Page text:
Historically low supplies cause record hay prices

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Source: Tim Petry, Livestock Economist, North Dakota State University Extension Service

In last week’s In The Cattle Market column, John Anderson did an excellent job of explaining the final production numbers for the US corn crop.  Another crop that is vitally important to cattle producers is the hay crop.  Hay prices have been at record high levels this year (the hay crop year runs from May through April).

Hay supplies in the US have been declining for the last several years.  Both the competition for land due to historically high crop prices, and the 2011 drought in the Southern Plains and more widespread drought in the US in 2012 were major causes of the decline.  In its an annual Crop Production Summary released on January 11, 2013, USDA-NASS  reported both state and total US hay area harvested, yield per acre, and production for alfalfa, other hay, and all hay categories.

All hay area harvested in the US at 56.26 million acres in 2012 actually increased over the 55.65 M harvested in 2011, which was historically low.  Texas and Oklahoma producers were able to harvest over 2 M more acres in 2012 with drought conditions moderating somewhat there, but were still 140,000 acres below their 2010 harvested acres.  US hay acres harvested in 2010 were 59.9 M, and going back to 2005 there were 61.7 million acres harvested.

The yield per acre for all hay in 2012 at 2.13 tons per acre was the lowest since the 1.94 T was recorded in the severe drought year of 1988.  Hay yields were 2.36 T in 2011 and 2.43 T in 2010.  All hay production in 2012 at 119.9 million tons was the lowest number since the 120.1 M reported in 1976.  And for comparison, 125.7 million tons were produced in the 1988 drought year.  Several years of declining hay production are evident, with 147.7 million tons produced in 2009, 145.6 M produced in 2010, and 131.2 M in 2011.

NASS also reports May 1 and December 1 hay stocks on US farms in its monthly Crop Production report. December 1, 2012 hay stocks were reported at 76.5 million tons, which was the lowest level on record.  Record low stocks were not surprising given the low production and increased demand for hay due to the widespread drought.  2012 stocks were 28% below the 2001-2010 average of 106 million tons.  And again for comparison, December hay stocks in the 1988 drought year were 90.3 million tons, about 13.8 M more than in 2012.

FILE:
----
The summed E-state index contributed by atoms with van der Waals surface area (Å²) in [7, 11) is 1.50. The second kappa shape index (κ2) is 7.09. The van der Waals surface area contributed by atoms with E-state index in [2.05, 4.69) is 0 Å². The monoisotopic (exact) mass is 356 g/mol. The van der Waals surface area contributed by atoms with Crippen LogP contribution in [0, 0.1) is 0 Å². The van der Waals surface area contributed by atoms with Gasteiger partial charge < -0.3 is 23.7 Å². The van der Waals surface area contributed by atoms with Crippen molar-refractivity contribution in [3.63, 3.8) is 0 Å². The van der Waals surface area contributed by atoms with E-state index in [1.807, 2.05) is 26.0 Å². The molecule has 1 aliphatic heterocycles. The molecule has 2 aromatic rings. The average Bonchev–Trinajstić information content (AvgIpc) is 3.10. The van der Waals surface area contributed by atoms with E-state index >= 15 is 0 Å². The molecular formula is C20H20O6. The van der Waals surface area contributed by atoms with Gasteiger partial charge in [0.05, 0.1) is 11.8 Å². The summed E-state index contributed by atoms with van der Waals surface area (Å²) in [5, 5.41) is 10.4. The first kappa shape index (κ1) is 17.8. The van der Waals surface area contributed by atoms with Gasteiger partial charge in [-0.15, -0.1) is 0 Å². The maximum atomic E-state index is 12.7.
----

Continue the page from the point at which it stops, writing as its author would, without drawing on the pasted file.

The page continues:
Hay prices will likely stay at historically high levels until the potential for new crop production starts to materialize.  A return to more normal precipitation patterns would certainly be beneficial to the cattle industry, not only for improved hay production but also for improving pasture and range conditions and producing a better corn crop.

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The Markets

Both fed cattle prices and choice boxed prices were lower last week. Across the 5-area market, liveweight steer prices averaged $123.93 per hundredweight, down $2.11 for the week. Dressed weight prices were under even more pressure and declined $6.34 to average $197.19 for the week. Choice boxed beef prices closed down $1.13 at $192.68. Calf and feeder steer prices traded steady to down $5 with the lower bids coming at the end of the week. Corn prices in Omaha on Thursday were up 21 cents per bushel for the week at $7.48 and distillers grain prices in Nebraska also followed the upward movement in corn.

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